6. Imagine Positive Outcomes
The use of visualization can be very powerful. If you're able to envision a positive outcome in your mind, there's greater likelihood for it to play out. Instead of focusing on the negative such as ‘I hate public speaking,’ visualize the audience smiling, engaging, nodding in agreement or laughing. This, coupled with enthusiasm during the presentation, creates incredible results. Studies show that practicing mindfulness — the concept of being present in and embracing the moment rather than being suffocated by self-criticism and anxiety — has been shown to reduce stress and anxiety.
7. Just Breathe, Pause and Smile
Taking deep breaths is a proven strategy for reducing anxiety for leading a group or giving a presentation. Our muscles tighten when we're nervous (some people will even find themselves holding their breath). Taking deep breaths helps get needed oxygen to the brain and relaxes your body.
Actively think about pausing. Pausing can help highlight certain points you're making and move from a robotic to more conversational presentation style. And, often nerves tend to have the impact of speeding up speech and talking faster, which in turn will cause you to run out of breath and get even more panicky or nervous. Don’t be afraid to slow down.
Also, smile. Smiling increases endorphins and helps to move the mind and body from anxiousness to calmness and has the added benefit of demonstrating enthusiasm and confidence to the audience.
8. Stance is Power - Find a Pose that Makes You Feel Confident
Focusing on body language can elevate confidence and calm your pre-presentation or pre-facilitation nerves. The reality is your mind will follow along when your body is physically demonstrating confidence. Some studies have indicated that using a confident, strong stance before delivering a presentation supports an enduring sense of assurance. Even if you haven’t mastered a confident, comfortable power stance, don’t remain passive. Don’t sit — either stand or walk about to help combat those 'butterflies.' Even the simple act of holding your head high and focusing on straight posture can go a long way in developing a power stance pose and increased confidence.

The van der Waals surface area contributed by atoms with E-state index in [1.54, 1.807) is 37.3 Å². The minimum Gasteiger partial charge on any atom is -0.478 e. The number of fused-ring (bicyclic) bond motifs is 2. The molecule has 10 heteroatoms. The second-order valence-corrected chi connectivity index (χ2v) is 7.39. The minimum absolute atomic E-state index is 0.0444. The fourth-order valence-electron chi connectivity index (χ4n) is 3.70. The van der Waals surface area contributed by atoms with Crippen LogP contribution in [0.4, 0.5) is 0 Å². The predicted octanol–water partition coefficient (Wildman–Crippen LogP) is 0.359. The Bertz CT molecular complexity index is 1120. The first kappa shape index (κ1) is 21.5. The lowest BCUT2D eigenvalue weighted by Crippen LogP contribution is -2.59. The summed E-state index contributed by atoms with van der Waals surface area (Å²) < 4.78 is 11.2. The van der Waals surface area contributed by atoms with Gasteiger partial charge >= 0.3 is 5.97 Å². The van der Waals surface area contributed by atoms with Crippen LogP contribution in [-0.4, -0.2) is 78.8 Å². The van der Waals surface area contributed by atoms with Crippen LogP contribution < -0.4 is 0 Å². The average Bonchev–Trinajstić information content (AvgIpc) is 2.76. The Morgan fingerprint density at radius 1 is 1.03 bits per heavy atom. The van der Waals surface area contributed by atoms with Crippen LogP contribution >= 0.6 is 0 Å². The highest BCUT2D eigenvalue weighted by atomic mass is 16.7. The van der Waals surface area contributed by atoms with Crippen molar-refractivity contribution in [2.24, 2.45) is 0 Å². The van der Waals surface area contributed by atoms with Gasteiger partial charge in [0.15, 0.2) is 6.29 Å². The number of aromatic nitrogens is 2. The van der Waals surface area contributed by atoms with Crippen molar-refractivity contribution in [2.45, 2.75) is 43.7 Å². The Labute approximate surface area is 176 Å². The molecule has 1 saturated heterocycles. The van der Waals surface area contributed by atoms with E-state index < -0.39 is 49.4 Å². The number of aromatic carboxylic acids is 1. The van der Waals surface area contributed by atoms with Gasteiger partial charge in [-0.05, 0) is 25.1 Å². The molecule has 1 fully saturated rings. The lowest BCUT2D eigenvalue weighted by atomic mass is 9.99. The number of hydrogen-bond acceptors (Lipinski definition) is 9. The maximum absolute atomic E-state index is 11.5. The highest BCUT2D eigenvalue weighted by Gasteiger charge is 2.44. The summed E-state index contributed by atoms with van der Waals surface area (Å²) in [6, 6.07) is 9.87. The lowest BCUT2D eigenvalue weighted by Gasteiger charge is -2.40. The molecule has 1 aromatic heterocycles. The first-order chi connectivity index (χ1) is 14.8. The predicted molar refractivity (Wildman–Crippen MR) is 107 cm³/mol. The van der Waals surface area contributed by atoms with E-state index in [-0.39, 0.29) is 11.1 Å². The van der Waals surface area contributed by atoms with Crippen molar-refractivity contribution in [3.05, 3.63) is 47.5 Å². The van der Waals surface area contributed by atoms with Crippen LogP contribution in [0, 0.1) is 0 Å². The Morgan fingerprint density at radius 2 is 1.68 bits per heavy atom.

9. H20, Please - Drink When You Need To
Anxiety causes a dry mouth, plain and simple. Staying hydrated will offset a dry mouth caused by nerves. Remember to have a glass or bottle of water close at hand during your presentation in case you get a dry mouth, and as a reminder and excuse to take those important pauses. (Also, don’t forget to hit the facilities before you get started!)
10. Face Your Fears Head On
It’s natural to let your own thoughts take over like worrying about if people will notice your anxiety, and doing so only increases nervousness. Embrace the fear. Address it. Own it — don’t let it own you. You can open with a comment that addresses it straight up such as, “I was very nervous about presenting today, however after spending time meeting and greeting many of you ahead of this presentation, I’m confident that the items we’ll cover today are necessary topics in our current environment.” Remember the value in shifting focus to enthusiastic energy from nervous energy. Anxiety isn’t bad. It just needs to be transformed into imagining positive outcomes.
Bottom line — best practice techniques will help guide you from start to finish, whether through basic meeting management or larger staff and stakeholder activities. With new skills and confidence, you CAN effectively engage with different audiences, seamlessly facilitate group settings and achieve actionable outcomes.
About Shari Hildred
Shari Hildred has over 20 years of management and project experience in the private, public, and non-profit sectors. She shares her expertise in leadership, project management, and communications courses as a Professional Development instructor and facilitator with the U of R. She has delivered customized training for many organizations including the Public Services Commission, the Ministries of Health, Economy, Agriculture and Education, as well as SaskPower, the RCMP and the Red Circle Planning Group.
Shari is certified as a PMP by PMI, studied Cultural Resource Management at the University of Victoria and completed the Art of the Executive Leader training at Banff Centre for the Arts. She studied Public Policy at the Jonhson-Shoyama Graduate School of Public Policy and has completed GBA+ training.
Her passion for heritage was recognized with a City of Regina Municipal Heritage Award and a Lieutenant Governor of Saskatchewan Heritage Architecture Excellence Award for outstanding contributions.